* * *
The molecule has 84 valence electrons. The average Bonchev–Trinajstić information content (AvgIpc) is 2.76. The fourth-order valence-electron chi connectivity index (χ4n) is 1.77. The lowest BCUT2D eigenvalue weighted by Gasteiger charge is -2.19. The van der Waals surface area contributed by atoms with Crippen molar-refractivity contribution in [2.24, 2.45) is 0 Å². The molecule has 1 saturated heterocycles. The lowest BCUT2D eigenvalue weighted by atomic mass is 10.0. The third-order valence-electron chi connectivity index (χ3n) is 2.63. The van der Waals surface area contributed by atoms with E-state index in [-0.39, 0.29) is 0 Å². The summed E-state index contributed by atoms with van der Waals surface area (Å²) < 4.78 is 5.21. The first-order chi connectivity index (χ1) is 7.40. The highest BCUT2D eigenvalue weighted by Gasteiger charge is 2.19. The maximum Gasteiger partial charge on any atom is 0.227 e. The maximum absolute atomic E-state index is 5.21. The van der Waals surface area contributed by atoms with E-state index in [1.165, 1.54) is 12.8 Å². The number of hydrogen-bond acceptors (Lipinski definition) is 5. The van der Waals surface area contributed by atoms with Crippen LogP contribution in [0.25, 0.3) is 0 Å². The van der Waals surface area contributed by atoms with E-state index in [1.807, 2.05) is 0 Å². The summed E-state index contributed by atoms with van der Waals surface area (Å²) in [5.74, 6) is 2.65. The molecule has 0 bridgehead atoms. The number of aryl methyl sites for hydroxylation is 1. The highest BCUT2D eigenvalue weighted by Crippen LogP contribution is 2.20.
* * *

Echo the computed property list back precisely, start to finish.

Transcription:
The molecule has 84 valence electrons. The average Bonchev–Trinajstić information content (AvgIpc) is 2.76. The fourth-order valence-electron chi connectivity index (χ4n) is 1.77. The lowest BCUT2D eigenvalue weighted by Gasteiger charge is -2.19. The van der Waals surface area contributed by atoms with Crippen molar-refractivity contribution in [2.24, 2.45) is 0 Å². The molecule has 1 saturated heterocycles. The lowest BCUT2D eigenvalue weighted by atomic mass is 10.0. The third-order valence-electron chi connectivity index (χ3n) is 2.63. The van der Waals surface area contributed by atoms with E-state index in [-0.39, 0.29) is 0 Å². The summed E-state index contributed by atoms with van der Waals surface area (Å²) < 4.78 is 5.21. The first-order chi connectivity index (χ1) is 7.40. The highest BCUT2D eigenvalue weighted by Gasteiger charge is 2.19. The maximum Gasteiger partial charge on any atom is 0.227 e. The maximum absolute atomic E-state index is 5.21. The van der Waals surface area contributed by atoms with E-state index in [1.165, 1.54) is 12.8 Å². The number of hydrogen-bond acceptors (Lipinski definition) is 5. The van der Waals surface area contributed by atoms with Crippen LogP contribution in [0.25, 0.3) is 0 Å². The van der Waals surface area contributed by atoms with E-state index in [1.807, 2.05) is 0 Å². The summed E-state index contributed by atoms with van der Waals surface area (Å²) in [5.74, 6) is 2.65. The molecule has 0 bridgehead atoms. The number of aryl methyl sites for hydroxylation is 1. The highest BCUT2D eigenvalue weighted by Crippen LogP contribution is 2.20.